Women must take a leap of faith to seize leadership opportunities and rally against traditional cultural codes
“Ever since I was a young girl, I’ve found it difficult to watch women being treated in an inferior or unequal manner. From then on, I have been passionate about fighting against gender discrimination.
When I became a lawyer 20 years ago, I was one among only 12% of women. Today in Japan, 20% of lawyers are women and in-house, women make up 40% of lawyers.
In the US, I’ve heard that clients are demanding law firm diversity, not just in terms of more women, but more representation from other minorities such as the LGBT community. It would be ideal if clients in Japan demanded the same, but they themselves have not diversified yet, so they can’t expect others to do so. First, we have to change our companies from the inside.
Fortunately, Japanese Prime Minister Shinzo Abe’s ‘womenomics’ campaign is geared towards seeing women fill 30% of leadership positions by 2020. As a result, you find many high-ranking women in government these days. Private entities, however, continue to lag behind.
Things are slowly changing because of corporate governance pressure. Many companies have decided to appoint outside directors and they tend to choose woman lawyers. That is progress, but one woman out of 15-20 board members is not enough.
Across Japanese companies and law firms, the situation is more or less the same. There are not enough women. Foreign companies and law firms are much further ahead.
Gender diversity is my first priority, but I believe you have to hold a position of power to make a bigger impact. Before I became president of JILA [Japan In-house Lawyers Association], women comprised only 10% of board members. Now, we have a total of 40% – an accomplishment of which I’m very proud. Each time I have a chance to visit the Bar Association, I remind them of JILA’s statistics so they feel pressured to follow our example.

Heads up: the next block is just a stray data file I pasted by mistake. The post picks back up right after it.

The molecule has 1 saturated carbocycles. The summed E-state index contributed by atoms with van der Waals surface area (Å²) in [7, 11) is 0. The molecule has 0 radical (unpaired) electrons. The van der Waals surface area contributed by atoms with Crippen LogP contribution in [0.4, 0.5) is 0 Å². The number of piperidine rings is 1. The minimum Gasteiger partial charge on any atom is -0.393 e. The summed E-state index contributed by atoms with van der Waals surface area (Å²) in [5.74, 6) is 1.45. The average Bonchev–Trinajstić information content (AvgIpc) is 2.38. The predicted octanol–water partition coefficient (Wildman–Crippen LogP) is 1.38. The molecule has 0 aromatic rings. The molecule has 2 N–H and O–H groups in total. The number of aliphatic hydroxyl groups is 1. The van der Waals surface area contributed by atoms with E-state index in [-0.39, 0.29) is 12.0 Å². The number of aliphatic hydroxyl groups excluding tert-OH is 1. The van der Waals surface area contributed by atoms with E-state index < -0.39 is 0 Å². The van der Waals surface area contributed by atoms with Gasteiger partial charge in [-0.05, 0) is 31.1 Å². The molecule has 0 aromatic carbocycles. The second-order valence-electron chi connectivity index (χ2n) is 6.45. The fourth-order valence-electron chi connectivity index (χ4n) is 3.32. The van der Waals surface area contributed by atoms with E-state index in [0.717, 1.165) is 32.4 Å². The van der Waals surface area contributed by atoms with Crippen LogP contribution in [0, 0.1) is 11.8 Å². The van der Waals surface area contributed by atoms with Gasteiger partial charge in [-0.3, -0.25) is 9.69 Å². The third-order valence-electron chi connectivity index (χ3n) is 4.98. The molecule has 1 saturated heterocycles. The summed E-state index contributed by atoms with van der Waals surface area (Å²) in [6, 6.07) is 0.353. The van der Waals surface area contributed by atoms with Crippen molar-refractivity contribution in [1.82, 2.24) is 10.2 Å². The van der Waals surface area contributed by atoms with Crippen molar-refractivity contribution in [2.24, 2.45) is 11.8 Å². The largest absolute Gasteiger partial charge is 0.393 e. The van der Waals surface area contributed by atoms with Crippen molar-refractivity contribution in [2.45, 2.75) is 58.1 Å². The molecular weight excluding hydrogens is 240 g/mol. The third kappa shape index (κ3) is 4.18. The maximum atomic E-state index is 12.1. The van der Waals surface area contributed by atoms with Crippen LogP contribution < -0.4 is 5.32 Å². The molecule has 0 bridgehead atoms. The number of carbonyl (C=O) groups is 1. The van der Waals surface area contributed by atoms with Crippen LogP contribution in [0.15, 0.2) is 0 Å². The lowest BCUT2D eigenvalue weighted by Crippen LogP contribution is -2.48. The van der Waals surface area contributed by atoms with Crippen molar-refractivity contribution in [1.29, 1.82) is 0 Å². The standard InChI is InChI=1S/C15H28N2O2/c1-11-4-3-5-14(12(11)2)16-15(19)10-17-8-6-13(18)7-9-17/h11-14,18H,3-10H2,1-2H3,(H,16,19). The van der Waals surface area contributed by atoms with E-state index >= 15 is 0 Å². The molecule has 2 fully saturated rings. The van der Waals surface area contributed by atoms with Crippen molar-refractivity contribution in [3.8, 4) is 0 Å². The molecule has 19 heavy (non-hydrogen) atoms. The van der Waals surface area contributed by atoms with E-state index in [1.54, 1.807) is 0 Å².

There are other related issues such as the pay gap, but I think redressing the imbalance of men and women is of prime concern. If women make up at least 30%, it will strengthen our voices and give us real decision-making power.
Most women have domestic and childcare responsibilities, so they cannot commit the same amount of time to work as their male counterparts. They often have to leave the office earlier and this impacts the results they can deliver. As long as law firms continue to use billable hours, women will struggle and are unlikely to become partners. This challenge is not confined to the legal profession.
Our cultural values also create barriers for women. Girls are generally raised to be quiet, step down and have fewer experiences with regard to leadership and speaking up, even within the family. So it starts from a really early age. We are trained that way. Men and boys have been raised differently. Even at kindergarten and in elementary schools, teachers expect boys to assume leadership roles, or be head of the class. As a woman, you don’t get that practice.
Recently, I was elected as an independent director of a company, and that was good news, but I felt I hadn’t been trained for that role. I accepted the position because I knew it was a good opportunity. I advise young JILA members, especially young women lawyers, to speak up and seize opportunities, even if they don’t feel comfortable doing so. Sometimes we have to remind ourselves to be assertive and confident.
If you’re a young woman lawyer at a company, you could feel isolated in an environment dominated by men. However, at JILA, women can participate in our diversity group, giving them a chance to interact with and emulate different role models.
Women lawyers sitting on JILA’s board can become high-level decision makers even if they don’t yet hold those positions at their companies. They can use JILA as a platform to advance and get training. It’s only one organization, but it can help many.”
Senior women lawyers across Asia share personal stories of successes, struggles and strategies for a more inclusive legal profession. The following mosaic of personal stories identifies some of the nuances that typify women’s experiences in particular Asian jurisdictions, while also drawing on the wealth of shared experiences that bind them.